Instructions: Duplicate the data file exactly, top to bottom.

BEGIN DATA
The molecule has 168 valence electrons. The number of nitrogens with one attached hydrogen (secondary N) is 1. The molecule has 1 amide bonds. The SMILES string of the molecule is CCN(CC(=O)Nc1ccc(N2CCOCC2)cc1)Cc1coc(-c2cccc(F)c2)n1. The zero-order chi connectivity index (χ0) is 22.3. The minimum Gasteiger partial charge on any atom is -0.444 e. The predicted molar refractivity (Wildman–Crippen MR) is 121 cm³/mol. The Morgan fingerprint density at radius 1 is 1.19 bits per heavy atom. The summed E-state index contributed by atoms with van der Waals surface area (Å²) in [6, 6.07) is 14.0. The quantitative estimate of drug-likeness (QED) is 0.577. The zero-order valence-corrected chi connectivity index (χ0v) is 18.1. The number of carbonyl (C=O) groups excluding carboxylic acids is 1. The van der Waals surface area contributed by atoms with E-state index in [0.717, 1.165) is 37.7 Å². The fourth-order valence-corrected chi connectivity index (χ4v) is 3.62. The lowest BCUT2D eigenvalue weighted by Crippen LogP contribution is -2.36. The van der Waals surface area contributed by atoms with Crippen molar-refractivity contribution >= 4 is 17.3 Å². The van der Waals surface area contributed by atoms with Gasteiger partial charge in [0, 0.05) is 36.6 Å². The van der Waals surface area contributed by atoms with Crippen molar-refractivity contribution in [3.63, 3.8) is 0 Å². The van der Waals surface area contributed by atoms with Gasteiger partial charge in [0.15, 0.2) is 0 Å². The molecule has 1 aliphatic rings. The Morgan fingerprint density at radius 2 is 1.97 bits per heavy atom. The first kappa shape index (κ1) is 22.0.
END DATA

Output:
The molecule has 168 valence electrons. The number of nitrogens with one attached hydrogen (secondary N) is 1. The molecule has 1 amide bonds. The SMILES string of the molecule is CCN(CC(=O)Nc1ccc(N2CCOCC2)cc1)Cc1coc(-c2cccc(F)c2)n1. The zero-order chi connectivity index (χ0) is 22.3. The minimum Gasteiger partial charge on any atom is -0.444 e. The predicted molar refractivity (Wildman–Crippen MR) is 121 cm³/mol. The Morgan fingerprint density at radius 1 is 1.19 bits per heavy atom. The summed E-state index contributed by atoms with van der Waals surface area (Å²) in [6, 6.07) is 14.0. The quantitative estimate of drug-likeness (QED) is 0.577. The zero-order valence-corrected chi connectivity index (χ0v) is 18.1. The number of carbonyl (C=O) groups excluding carboxylic acids is 1. The van der Waals surface area contributed by atoms with E-state index in [0.717, 1.165) is 37.7 Å². The fourth-order valence-corrected chi connectivity index (χ4v) is 3.62. The lowest BCUT2D eigenvalue weighted by Crippen LogP contribution is -2.36. The van der Waals surface area contributed by atoms with Crippen molar-refractivity contribution >= 4 is 17.3 Å². The van der Waals surface area contributed by atoms with Gasteiger partial charge in [0, 0.05) is 36.6 Å². The van der Waals surface area contributed by atoms with Crippen molar-refractivity contribution in [3.63, 3.8) is 0 Å². The van der Waals surface area contributed by atoms with Gasteiger partial charge in [0.15, 0.2) is 0 Å². The molecule has 1 aliphatic rings. The Morgan fingerprint density at radius 2 is 1.97 bits per heavy atom. The first kappa shape index (κ1) is 22.0.